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A typhoon just lashed Guam. What does federal relief look like for a U.S. territory?

This photo provided by the U.S. Coast Guard shows the typhoon closing in on Tumon Bay, Guam on Tuesday.
Junior Grade Drew Lovullo
This photo provided by the U.S. Coast Guard shows the typhoon closing in on Tumon Bay, Guam on Tuesday.

Updated May 24, 2023 at 10:34 AM ET

Typhoon Mawar lashed Guam as a Category 4 storm on Wednesday local time, unleashing strong winds, heavy rains and widespread power outages in what forecasters are calling the strongest tropical cyclone to hit the U.S. island territory in decades.

The storm clipped northern Guam and is moving away from the island as of Wednesday evening, according to the National Weather Service (NWS). Its maximum sustained winds remain at 140 mph and are expected to grow as it slowly makes its way northwest.

"Mawar is forecast to intensify slowly over the next few days, possibly becoming a Super Typhoon over the Philippine Sea well west of the Marianas," theNWS says.

Forecasters had warned of a "triple threat" with powerful winds, torrential rain and "life-threatening storm surge," and said it could be the strongest storm to hit the island in 60 years.

Gov. Lou Leon Guerrero remembers experiencing Typhoon Karen — the most powerful tropical cyclone to hit Guam, with winds up to 175 miles per hour — in 1962.

"The whole island was really flattened by that typhoon, so to me that's the most scary," she told Morning Edition on Wednesday. "This one, as governor ... what's making me much more anxious is the safety and the protection of our people with these storms, because we know that we can't leave 'cause we're in the storm for about 12 hours."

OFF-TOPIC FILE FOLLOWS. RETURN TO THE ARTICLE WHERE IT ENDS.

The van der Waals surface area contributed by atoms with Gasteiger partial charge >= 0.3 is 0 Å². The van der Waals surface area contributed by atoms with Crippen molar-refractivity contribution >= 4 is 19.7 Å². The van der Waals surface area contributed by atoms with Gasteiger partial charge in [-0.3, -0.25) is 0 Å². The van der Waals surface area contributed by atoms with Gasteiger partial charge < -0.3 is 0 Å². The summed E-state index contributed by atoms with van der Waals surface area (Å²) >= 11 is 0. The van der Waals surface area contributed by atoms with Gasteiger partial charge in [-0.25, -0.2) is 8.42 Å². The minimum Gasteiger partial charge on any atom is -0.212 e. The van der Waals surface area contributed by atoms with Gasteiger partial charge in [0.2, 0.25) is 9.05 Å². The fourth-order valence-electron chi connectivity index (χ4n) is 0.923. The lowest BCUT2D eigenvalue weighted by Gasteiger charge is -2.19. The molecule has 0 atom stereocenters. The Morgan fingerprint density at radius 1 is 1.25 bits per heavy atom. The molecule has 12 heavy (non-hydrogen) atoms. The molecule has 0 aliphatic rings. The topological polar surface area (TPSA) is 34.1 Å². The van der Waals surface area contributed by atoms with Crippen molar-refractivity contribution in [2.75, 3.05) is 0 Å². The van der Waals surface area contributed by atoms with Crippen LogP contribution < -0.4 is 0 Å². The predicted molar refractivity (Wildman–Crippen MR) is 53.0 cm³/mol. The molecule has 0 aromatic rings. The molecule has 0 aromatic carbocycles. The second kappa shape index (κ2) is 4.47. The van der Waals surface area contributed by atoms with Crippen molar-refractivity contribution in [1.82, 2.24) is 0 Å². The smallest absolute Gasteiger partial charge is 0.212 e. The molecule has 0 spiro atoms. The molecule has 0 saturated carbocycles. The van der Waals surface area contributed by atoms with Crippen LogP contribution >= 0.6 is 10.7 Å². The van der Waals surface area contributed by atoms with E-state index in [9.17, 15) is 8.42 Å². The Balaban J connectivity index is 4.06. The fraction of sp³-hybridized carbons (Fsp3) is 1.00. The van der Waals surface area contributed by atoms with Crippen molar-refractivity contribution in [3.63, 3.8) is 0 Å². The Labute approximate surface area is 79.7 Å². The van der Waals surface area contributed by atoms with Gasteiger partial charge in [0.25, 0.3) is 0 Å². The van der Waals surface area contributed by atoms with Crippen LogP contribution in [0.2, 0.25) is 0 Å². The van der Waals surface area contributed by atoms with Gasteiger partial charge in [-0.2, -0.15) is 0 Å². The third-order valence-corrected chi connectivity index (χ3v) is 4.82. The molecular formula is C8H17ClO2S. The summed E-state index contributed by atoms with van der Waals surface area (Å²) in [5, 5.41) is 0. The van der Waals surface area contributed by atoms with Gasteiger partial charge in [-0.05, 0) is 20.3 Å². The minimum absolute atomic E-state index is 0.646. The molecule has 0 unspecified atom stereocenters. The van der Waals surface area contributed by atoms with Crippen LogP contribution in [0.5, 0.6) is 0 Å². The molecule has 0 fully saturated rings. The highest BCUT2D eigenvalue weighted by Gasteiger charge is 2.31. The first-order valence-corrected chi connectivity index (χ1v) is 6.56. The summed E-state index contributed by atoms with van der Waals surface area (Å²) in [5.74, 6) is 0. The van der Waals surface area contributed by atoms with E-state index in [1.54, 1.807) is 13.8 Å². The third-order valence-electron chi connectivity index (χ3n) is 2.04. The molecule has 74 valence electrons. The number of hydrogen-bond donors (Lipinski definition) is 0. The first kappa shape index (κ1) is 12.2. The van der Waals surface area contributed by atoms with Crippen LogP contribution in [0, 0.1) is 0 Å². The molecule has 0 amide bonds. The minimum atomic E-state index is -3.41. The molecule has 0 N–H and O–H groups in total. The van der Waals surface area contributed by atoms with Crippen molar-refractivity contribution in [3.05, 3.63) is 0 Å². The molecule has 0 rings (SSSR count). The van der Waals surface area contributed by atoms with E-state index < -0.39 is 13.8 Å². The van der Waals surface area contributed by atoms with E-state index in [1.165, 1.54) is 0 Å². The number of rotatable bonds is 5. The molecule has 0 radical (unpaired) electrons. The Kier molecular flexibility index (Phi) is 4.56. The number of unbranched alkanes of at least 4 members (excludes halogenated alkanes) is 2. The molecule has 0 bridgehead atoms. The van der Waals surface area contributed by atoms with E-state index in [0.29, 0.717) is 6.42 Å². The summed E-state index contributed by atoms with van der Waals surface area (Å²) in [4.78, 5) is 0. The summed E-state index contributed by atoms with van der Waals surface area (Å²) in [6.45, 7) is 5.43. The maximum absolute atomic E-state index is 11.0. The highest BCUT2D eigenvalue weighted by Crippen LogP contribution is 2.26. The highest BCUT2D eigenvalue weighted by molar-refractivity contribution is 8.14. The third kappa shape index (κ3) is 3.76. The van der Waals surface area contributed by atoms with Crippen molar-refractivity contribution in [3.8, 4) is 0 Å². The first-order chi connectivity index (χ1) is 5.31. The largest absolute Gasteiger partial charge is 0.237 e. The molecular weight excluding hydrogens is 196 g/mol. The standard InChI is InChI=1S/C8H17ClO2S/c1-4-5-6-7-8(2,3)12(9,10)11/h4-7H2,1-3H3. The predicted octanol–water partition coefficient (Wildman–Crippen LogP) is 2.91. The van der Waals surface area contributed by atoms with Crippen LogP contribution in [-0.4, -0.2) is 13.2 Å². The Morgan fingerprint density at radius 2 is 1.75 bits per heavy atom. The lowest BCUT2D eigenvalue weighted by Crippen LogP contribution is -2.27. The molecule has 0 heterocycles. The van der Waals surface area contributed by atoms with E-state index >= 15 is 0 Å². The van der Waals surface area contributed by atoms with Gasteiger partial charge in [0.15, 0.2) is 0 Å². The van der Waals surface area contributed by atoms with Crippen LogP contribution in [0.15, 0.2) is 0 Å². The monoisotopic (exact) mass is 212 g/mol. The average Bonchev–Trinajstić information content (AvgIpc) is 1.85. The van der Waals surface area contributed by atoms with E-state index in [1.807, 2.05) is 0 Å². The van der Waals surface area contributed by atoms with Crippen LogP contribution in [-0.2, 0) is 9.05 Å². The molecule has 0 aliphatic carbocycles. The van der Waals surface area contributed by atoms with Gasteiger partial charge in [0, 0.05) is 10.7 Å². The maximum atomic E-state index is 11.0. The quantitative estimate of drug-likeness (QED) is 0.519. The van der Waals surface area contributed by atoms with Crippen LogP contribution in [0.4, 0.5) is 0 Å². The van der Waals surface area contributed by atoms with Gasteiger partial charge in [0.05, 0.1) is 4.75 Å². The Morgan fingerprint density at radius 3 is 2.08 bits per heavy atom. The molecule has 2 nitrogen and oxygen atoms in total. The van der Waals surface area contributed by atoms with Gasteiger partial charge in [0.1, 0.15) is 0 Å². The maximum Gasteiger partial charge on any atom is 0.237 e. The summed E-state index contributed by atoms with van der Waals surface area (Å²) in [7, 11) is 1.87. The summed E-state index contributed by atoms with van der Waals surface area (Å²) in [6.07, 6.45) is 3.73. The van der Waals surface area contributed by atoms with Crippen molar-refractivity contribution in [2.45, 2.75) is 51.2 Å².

It's too dark and dangerous to begin damage assessments

Guam remains under flash flood and extreme wind warnings, and it may be some time until the full extent of the damage is known.

Guerrero said she will have her first damage assessment as soon as the winds start tapering down, but already knows of damage to houses and at least one rescue mission in which eight people were taken to a shelter.

"It was pretty scary going into a Category 4 to almost a Super Typhoon, but our people are very resilient," Guerrero added.

What's clear is that most of the island is in the dark. Guam Power Authority said in an afternoon update that almost all of its circuits were without power, and that the island-wide power system was serving only about 1,000 of its approximately 52,000 customers.

"I don't know that anybody still has power," says Dana Williams, who is in Guam covering the storm for the Pacific Daily News.

Williams told Morning Edition on Wednesday that the island — which covers an area of some 210 square miles — was seeing heavy rain, coastal flooding, high seas, downed trees and internet outages.

Forecasters had been warning that anyone who didn't shelter in a reinforced concrete structure risked serious injury or death, she added. (Building codes have required all homes be made of concrete since 2002, the Associated Press notes.) Fortunately, Williams said, people living in Guam take these precautions seriously.